Nine years later, a mysterious missing person case in Langley might be closer to being solved.
A pair of divers have recovered human remains that could potentially belong to Allen Fletcher, the Port Townsend man who was last seen at South Whidbey Harbor, the marina in Langley, on Nov. 19, 2013. He was 30 years old at the time. DNA testing, which has not yet been completed, will be able to confirm an identification.
According to a story in The Record, Fletcher was captaining a boat for a couple that he met through a mutual friend. They were headed from Edmonds to Bellingham, but it became stormy and the trio pulled into Langley for the night.
The couple later told police they had asked Fletcher to leave their boat because he had become intoxicated while aboard. Few witnesses saw Fletcher that night, but one that did reported that the couple seemed afraid of him, and another reported seeing him near the marina.
Fletcher was nowhere to be found the next day. There was a 10-day gap between when he went missing and when his family reported his disappearance to the Langley Police Department. Members of the Snohomish County Sheriff’s Office dive team spent several hours looking for clues, or a body, and found only a blue jacket.
Divers from Langley performing work on behalf of the Reef Environmental Education Foundation on Sept. 27 photographed what appeared to be a human femur bone approximately 80 feet underwater, about 200 feet away from the breakwater float at the South Whidbey Harbor.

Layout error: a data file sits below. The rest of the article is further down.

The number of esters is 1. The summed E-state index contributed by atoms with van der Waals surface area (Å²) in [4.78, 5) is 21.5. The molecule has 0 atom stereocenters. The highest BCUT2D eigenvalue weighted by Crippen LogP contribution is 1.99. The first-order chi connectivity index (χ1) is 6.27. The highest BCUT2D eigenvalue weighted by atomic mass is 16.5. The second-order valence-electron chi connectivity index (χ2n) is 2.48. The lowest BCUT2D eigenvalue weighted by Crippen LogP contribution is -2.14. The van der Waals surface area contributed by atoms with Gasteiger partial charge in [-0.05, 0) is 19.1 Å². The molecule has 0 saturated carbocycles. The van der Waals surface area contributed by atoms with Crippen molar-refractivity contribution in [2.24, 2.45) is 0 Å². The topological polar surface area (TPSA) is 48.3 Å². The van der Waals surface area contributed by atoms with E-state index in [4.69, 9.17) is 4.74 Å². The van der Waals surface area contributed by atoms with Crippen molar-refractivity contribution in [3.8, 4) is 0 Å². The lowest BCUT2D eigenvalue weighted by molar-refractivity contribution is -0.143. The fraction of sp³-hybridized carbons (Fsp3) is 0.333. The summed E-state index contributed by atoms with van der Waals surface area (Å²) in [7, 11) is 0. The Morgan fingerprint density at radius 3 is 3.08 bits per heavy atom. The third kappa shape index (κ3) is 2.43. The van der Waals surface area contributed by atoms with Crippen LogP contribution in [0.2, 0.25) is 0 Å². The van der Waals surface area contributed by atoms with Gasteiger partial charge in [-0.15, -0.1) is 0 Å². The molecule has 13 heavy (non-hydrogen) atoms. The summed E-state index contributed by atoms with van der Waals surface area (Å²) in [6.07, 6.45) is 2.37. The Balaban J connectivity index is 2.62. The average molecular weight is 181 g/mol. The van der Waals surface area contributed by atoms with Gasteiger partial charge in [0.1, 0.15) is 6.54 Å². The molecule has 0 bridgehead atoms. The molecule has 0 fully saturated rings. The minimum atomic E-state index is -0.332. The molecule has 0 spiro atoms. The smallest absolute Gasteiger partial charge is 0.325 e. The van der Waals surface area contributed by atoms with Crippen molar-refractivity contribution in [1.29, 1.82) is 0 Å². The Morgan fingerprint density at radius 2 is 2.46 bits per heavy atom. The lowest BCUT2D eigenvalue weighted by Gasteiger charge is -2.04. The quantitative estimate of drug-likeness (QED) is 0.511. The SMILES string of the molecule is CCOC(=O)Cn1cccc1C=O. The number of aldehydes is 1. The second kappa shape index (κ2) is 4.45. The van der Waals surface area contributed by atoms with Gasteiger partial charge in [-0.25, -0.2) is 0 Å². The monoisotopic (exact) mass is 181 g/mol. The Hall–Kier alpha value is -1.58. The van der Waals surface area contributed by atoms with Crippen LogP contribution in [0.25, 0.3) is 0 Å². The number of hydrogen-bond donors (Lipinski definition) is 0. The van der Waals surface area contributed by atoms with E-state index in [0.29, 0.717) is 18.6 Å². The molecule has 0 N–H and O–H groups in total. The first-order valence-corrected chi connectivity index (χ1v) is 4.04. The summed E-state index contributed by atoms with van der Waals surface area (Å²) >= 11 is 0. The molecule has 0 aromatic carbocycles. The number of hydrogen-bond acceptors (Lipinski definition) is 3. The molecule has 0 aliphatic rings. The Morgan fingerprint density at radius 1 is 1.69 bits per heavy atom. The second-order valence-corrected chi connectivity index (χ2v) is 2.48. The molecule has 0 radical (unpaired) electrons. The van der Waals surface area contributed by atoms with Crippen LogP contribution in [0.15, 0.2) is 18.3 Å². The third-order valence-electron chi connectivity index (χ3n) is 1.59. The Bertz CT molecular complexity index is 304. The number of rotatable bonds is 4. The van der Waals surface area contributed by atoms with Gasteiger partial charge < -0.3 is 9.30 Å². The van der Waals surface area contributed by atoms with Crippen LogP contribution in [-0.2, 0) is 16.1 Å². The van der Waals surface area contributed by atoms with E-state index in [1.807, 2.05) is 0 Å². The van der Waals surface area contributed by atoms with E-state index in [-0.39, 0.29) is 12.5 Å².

Then in December, they stumbled upon even more.
Joe Mangiafico and Tabitha Jacobs-Mangiafico, the divers, shared the details of their thrilling discovery during the January member meeting of Sound Water Stewards of Island County.
The two divers located more bones, including a humerus and rib cage, which were tucked inside another jacket. They also found a mandible and two tibias. Not far from the collection of bones was something startling – a driver’s license belonging to Fletcher, the missing man.
The remains were retrieved and handed off to Island County Coroner Shantel Porter, who reported that about 60% of a human skeleton was present. A state anthropologist confirmed that the bones belonged to a male, Porter said, but not much more will be known until DNA testing is complete, which could take months because the state lab is behind on cases.